Three Financing Solutions That Give Ground Handlers More Flexibility | Ramp Equipment News

Apr 10, 2020
News

In this article, originally published in the February/March issue of Ramp Equipment News, we take a look at the subject of flexibility within GSE provision and a trio of solutions.

As the number of air travelers continues to rise, the need for reliable ground support equipment increases in tandem. By financing or leasing ground support equipment, ground handlers can preserve capital, gain access to the newest equipment and have the flexibility to support changing business and financial needs.

According to the Equipment Leasing and Finance Association (ELFA), 78 percent of U.S. companies use some form of financing when acquiring equipment. From dollies to refuelers, there are several financing solutions available to those acquiring GSE. The best option for an organization will depend on the desired use of the equipment.

The Fair Market Value Approach
If you simply wish to use the equipment, a good option in this scenario is a Fair Market Value lease, often known as an FMV lease. This is the most common type of lease. An FMV lease is typically leveraged when a customer just wants to use the equipment, and wants multiple options available to them at the end of the lease term (which is typically 24-72 months):

  • Option 1
    Trade in the existing equipment for newer models. When this option is chosen, the lease is renewed for the new equipment with the lender or financing company, who will also typically come to retrieve the old equipment. For example, this could be a great option for a ground handler that might like to upgrade to new electric GSE. This option allows the ground handler to continually upgrade equipment at the end of the term, providing clients with the best experience without needing to purchase new equipment every few years and figuring out how to get rid of the old units.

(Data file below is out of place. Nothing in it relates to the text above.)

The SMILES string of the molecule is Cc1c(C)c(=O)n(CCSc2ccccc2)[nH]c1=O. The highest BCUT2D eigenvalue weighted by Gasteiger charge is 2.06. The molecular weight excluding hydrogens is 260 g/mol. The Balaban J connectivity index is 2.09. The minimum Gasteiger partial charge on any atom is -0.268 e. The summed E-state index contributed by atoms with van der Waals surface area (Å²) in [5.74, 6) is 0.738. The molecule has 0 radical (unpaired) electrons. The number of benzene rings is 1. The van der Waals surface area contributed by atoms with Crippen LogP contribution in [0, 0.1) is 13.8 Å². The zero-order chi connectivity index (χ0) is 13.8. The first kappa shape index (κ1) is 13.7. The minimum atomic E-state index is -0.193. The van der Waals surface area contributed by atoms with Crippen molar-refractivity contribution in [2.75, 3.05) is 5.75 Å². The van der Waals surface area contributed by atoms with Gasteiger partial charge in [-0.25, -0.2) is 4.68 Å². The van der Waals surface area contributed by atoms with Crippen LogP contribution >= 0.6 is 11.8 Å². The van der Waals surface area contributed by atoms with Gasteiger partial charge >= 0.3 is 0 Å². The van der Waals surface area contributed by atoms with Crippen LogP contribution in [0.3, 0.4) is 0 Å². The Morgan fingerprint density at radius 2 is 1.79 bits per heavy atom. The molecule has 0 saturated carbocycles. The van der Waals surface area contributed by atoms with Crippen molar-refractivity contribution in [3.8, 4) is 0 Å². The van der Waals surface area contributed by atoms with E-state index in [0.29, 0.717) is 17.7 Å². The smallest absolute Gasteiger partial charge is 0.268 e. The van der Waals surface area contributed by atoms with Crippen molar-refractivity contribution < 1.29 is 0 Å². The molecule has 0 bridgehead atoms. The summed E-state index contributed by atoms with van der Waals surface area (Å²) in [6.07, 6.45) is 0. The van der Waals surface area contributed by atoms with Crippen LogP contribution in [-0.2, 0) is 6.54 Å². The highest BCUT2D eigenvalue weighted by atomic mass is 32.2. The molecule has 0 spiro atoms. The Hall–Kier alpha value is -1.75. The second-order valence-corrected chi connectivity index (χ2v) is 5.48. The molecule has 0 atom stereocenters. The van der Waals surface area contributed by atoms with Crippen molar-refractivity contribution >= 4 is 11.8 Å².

• Option 2
    Return the equipment altogether. If ground support equipment will only be needed for a short term, such as a three-year contract that matches the client’s contract, or if needs change by the end of a lease agreement, customers have the option to end the contract altogether at the end of the term and return the equipment.
  • Option 3
    Purchase the equipment. If a customer decides they wish to continue using the same equipment, they have the option at the end of the lease agreement to purchase the equipment for its residual value.

With an FMV lease, it is the financing company that actually owns the equipment, but offers customers the lowest monthly payments. With an FMV lease, a customer is only paying on part of the equipment’s value but gets to use 100 percent of the equipment.

If an organization intends to use equipment for a short period, or wishes to upgrade after 2-4 years, an FMV lease is the right option.

The Dollar Purchase Option
A Dollar Purchase Option, sometimes referred to as “dollar-out” or a “buck out,” is similar to an FMV lease in that the financing company or lender still owns the equipment and leases it to the customer, but options at the end of the term are more limited: